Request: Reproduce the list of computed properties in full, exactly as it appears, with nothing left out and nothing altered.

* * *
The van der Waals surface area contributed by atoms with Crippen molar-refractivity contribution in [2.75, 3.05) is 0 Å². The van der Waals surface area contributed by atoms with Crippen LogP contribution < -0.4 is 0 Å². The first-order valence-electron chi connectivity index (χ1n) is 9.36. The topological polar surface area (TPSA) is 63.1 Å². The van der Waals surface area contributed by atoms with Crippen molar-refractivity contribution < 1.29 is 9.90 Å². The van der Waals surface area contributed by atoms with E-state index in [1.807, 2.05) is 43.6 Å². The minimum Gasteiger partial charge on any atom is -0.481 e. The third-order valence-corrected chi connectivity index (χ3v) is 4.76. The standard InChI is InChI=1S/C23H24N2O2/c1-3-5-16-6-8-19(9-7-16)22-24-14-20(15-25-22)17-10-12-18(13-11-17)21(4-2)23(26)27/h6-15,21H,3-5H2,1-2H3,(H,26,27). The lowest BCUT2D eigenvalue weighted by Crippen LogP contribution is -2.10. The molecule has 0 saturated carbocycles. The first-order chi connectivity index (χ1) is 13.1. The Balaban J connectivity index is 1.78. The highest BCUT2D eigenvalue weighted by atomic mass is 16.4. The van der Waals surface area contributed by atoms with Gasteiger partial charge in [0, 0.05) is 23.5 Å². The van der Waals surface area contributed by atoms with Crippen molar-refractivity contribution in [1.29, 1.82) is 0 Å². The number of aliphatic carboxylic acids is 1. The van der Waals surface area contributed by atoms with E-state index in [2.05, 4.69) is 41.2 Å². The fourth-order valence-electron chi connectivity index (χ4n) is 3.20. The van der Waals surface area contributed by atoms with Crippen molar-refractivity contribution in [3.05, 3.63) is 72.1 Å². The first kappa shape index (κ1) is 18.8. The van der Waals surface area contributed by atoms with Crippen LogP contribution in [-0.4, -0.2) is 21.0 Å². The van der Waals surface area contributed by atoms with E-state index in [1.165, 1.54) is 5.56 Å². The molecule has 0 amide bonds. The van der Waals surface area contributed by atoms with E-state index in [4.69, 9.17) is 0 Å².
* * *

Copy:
The van der Waals surface area contributed by atoms with Crippen molar-refractivity contribution in [2.75, 3.05) is 0 Å². The van der Waals surface area contributed by atoms with Crippen LogP contribution < -0.4 is 0 Å². The first-order valence-electron chi connectivity index (χ1n) is 9.36. The topological polar surface area (TPSA) is 63.1 Å². The van der Waals surface area contributed by atoms with Crippen molar-refractivity contribution < 1.29 is 9.90 Å². The van der Waals surface area contributed by atoms with E-state index in [1.807, 2.05) is 43.6 Å². The minimum Gasteiger partial charge on any atom is -0.481 e. The third-order valence-corrected chi connectivity index (χ3v) is 4.76. The standard InChI is InChI=1S/C23H24N2O2/c1-3-5-16-6-8-19(9-7-16)22-24-14-20(15-25-22)17-10-12-18(13-11-17)21(4-2)23(26)27/h6-15,21H,3-5H2,1-2H3,(H,26,27). The lowest BCUT2D eigenvalue weighted by Crippen LogP contribution is -2.10. The molecule has 0 saturated carbocycles. The first-order chi connectivity index (χ1) is 13.1. The Balaban J connectivity index is 1.78. The highest BCUT2D eigenvalue weighted by atomic mass is 16.4. The van der Waals surface area contributed by atoms with Gasteiger partial charge in [0, 0.05) is 23.5 Å². The van der Waals surface area contributed by atoms with Crippen molar-refractivity contribution in [1.29, 1.82) is 0 Å². The number of aliphatic carboxylic acids is 1. The van der Waals surface area contributed by atoms with E-state index in [2.05, 4.69) is 41.2 Å². The fourth-order valence-electron chi connectivity index (χ4n) is 3.20. The van der Waals surface area contributed by atoms with Crippen molar-refractivity contribution in [3.05, 3.63) is 72.1 Å². The first kappa shape index (κ1) is 18.8. The van der Waals surface area contributed by atoms with Crippen LogP contribution in [-0.4, -0.2) is 21.0 Å². The van der Waals surface area contributed by atoms with E-state index in [1.165, 1.54) is 5.56 Å². The molecule has 0 amide bonds. The van der Waals surface area contributed by atoms with E-state index in [4.69, 9.17) is 0 Å².